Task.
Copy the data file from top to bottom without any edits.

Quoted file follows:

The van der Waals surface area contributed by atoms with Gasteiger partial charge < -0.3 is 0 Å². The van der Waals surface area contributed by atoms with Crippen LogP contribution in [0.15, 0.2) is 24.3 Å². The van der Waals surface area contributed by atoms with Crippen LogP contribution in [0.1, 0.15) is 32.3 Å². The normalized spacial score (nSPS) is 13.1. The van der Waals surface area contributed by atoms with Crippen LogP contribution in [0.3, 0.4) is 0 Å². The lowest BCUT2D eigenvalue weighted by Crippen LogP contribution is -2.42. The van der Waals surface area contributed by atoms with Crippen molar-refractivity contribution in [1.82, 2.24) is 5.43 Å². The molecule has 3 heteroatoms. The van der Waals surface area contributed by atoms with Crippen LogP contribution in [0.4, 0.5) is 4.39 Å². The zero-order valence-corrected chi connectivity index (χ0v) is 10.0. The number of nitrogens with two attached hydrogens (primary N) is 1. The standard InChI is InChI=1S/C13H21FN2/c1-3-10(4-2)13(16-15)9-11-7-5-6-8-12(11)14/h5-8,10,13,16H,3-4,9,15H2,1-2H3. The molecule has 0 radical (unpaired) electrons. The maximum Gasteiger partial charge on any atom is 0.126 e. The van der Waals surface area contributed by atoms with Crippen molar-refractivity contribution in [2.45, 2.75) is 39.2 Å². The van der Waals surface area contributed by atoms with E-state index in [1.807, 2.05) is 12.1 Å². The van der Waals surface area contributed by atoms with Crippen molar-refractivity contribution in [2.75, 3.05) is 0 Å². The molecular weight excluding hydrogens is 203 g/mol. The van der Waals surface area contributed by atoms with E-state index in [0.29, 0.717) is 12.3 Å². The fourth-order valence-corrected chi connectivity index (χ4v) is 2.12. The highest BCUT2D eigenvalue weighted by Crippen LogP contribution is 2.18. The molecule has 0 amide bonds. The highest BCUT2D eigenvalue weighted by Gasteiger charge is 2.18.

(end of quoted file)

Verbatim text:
The van der Waals surface area contributed by atoms with Gasteiger partial charge < -0.3 is 0 Å². The van der Waals surface area contributed by atoms with Crippen LogP contribution in [0.15, 0.2) is 24.3 Å². The van der Waals surface area contributed by atoms with Crippen LogP contribution in [0.1, 0.15) is 32.3 Å². The normalized spacial score (nSPS) is 13.1. The van der Waals surface area contributed by atoms with Crippen LogP contribution in [0.3, 0.4) is 0 Å². The lowest BCUT2D eigenvalue weighted by Crippen LogP contribution is -2.42. The van der Waals surface area contributed by atoms with Crippen molar-refractivity contribution in [1.82, 2.24) is 5.43 Å². The molecule has 3 heteroatoms. The van der Waals surface area contributed by atoms with Crippen LogP contribution in [0.4, 0.5) is 4.39 Å². The zero-order valence-corrected chi connectivity index (χ0v) is 10.0. The number of nitrogens with two attached hydrogens (primary N) is 1. The standard InChI is InChI=1S/C13H21FN2/c1-3-10(4-2)13(16-15)9-11-7-5-6-8-12(11)14/h5-8,10,13,16H,3-4,9,15H2,1-2H3. The molecule has 0 radical (unpaired) electrons. The maximum Gasteiger partial charge on any atom is 0.126 e. The van der Waals surface area contributed by atoms with Crippen molar-refractivity contribution in [2.45, 2.75) is 39.2 Å². The van der Waals surface area contributed by atoms with E-state index in [1.807, 2.05) is 12.1 Å². The van der Waals surface area contributed by atoms with Crippen molar-refractivity contribution in [2.75, 3.05) is 0 Å². The molecular weight excluding hydrogens is 203 g/mol. The van der Waals surface area contributed by atoms with E-state index in [0.29, 0.717) is 12.3 Å². The fourth-order valence-corrected chi connectivity index (χ4v) is 2.12. The highest BCUT2D eigenvalue weighted by Crippen LogP contribution is 2.18. The molecule has 0 amide bonds. The highest BCUT2D eigenvalue weighted by Gasteiger charge is 2.18.